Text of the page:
“These forests and surrounding areas, provide for the needs and well-being of the local communities and indigenous peoples. Many areas are now threatened, converted to other land uses resulting in loss of key ecosystem services, such as the very basic needs of clean water and air. What we have not lost are human resilience and determination to undo what has failed us, only if we own up to our failures.”

“For WWF, our vision is to build a future in which people live in harmony with nature. We recognise that people, and the indigenous culture and nature, are inseparable from each other, and the livelihoods and cultures of these people are closely dependent on nature.”

Also present at the event were Permanent Secretary for Ministry of Tourism, Creative Industry & Performing Arts Sarawak, Datu Sherrina binti Hussaini, Special Administrative Officer for Sri Aman Development Agency, Datu Indit Bangai, WWF-Malaysia Trustee, Prof Dr Lau Seng, Jagoi Area Development Committee Chairman (JADC), Prof Dr Gabriel Tonga and Gunung Lesong Community-Based Ecotourism Committee Chairman, Dr Victor Luna.

On the next day, communities coming from outside Kuching visited a community-managed area called Jagoi Heritage Forest in Bau, which is one of the Sarawak Delta Geopark sites. They had first-hand experience learning from the Jagoi community about their self-driven and operated ecotourism and natural resource management.  

WWF-Malaysia Trustee Prof Dr Lau Seng (centre) presenting a memento to Datuk Gerawat. At left is Dr Jason Hon. Photo © Ezen Chan / WWF-Malaysia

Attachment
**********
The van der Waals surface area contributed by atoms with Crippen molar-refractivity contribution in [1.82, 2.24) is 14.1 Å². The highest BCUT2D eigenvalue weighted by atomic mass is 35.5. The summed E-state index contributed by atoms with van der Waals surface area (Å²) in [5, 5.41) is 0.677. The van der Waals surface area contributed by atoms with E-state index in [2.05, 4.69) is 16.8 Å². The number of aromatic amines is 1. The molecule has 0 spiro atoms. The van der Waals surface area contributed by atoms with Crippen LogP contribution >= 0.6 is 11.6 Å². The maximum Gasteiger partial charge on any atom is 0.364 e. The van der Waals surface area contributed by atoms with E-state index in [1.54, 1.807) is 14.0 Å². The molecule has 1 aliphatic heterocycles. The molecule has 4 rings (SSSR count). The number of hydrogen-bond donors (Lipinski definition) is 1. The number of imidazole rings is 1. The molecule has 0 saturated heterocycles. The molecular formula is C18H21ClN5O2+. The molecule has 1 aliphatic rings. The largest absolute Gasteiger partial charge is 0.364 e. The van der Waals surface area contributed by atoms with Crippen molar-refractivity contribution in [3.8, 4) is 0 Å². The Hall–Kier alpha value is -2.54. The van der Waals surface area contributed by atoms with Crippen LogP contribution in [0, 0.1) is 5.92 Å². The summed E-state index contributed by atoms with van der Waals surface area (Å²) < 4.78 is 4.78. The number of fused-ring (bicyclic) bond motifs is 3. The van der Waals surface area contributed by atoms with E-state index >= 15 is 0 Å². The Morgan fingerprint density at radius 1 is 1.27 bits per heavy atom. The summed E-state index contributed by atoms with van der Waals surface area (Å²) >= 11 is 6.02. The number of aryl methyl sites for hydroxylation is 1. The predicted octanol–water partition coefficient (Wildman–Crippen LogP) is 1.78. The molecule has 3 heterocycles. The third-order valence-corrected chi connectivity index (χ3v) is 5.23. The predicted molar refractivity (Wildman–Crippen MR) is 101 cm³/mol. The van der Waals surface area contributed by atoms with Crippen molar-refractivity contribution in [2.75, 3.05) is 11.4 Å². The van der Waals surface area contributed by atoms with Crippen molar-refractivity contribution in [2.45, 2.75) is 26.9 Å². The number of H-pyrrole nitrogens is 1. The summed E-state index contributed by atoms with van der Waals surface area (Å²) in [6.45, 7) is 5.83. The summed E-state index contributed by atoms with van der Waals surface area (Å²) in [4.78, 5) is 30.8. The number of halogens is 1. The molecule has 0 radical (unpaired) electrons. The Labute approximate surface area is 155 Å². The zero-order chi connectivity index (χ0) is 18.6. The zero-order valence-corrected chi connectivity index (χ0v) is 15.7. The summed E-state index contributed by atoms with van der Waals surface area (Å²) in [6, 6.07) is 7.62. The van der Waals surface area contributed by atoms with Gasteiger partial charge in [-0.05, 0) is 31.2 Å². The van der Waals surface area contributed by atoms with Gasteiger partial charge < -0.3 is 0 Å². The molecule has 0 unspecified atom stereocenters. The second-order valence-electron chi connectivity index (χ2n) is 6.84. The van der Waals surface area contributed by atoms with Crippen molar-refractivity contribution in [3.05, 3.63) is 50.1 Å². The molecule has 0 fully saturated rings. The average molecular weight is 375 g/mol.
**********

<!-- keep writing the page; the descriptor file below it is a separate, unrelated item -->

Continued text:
Iban communities from Gunung Lesong-Ulu Sebuyau posing for a photo with Datu Indit Bangai (second right) and Dr Victor Luna (far right). Photo © Ezen Chan / WWF-Malaysia

A welcoming dance or ngajat ngalu temuai performed by WWF staff and Gunung Lesong-Ulu Sebuyau communities. Photo © Ezen Chan / WWF-Malaysia

From right: Jagoi Area Development Committee chairman and Jagoi Buow village headman, Dael Nagek performed a Bidayuh song normally sung during the honey bee harvesting. Photo © Ezen Chan / WWF-Malaysia

Participants and the public visiting the mini exhibition featuring community products.  Photo © Ezen Chan / WWF-Malaysia

Asai Berat (second left) shared what his community have been practising to sustain the environment that they rely on during one of the forum sessions. Photo © Ezen Chan / WWF-Malaysia

WWF-Malaysia staff shared their working experience with indigenous communities at different project  areas. Photo © Ailyn Nau / WWF-Malaysia 

Participants and forum panellists shared their insights on the forum topic. Photo © Grace Lim / WWF-Malaysia

Communities posing for a group photo with Datuk Gerawat Gala (front row, centre) and invited stakeholders. Photo © Ezen Chan / WWF-Malaysia 

Participants at the Bung Jagoi foothill before hiking up the mountain. Photo © Ezen Chan / WWF-Malaysia 

Telin Kaloni. Photo © Ezen Chan / WWF-Malaysia

Asai Berat. Photo © Ezen Chan / WWF-Malaysia

Mohammad Asyraf Qaedi Ansari. Photo © Grace Lim / WWF-Malaysia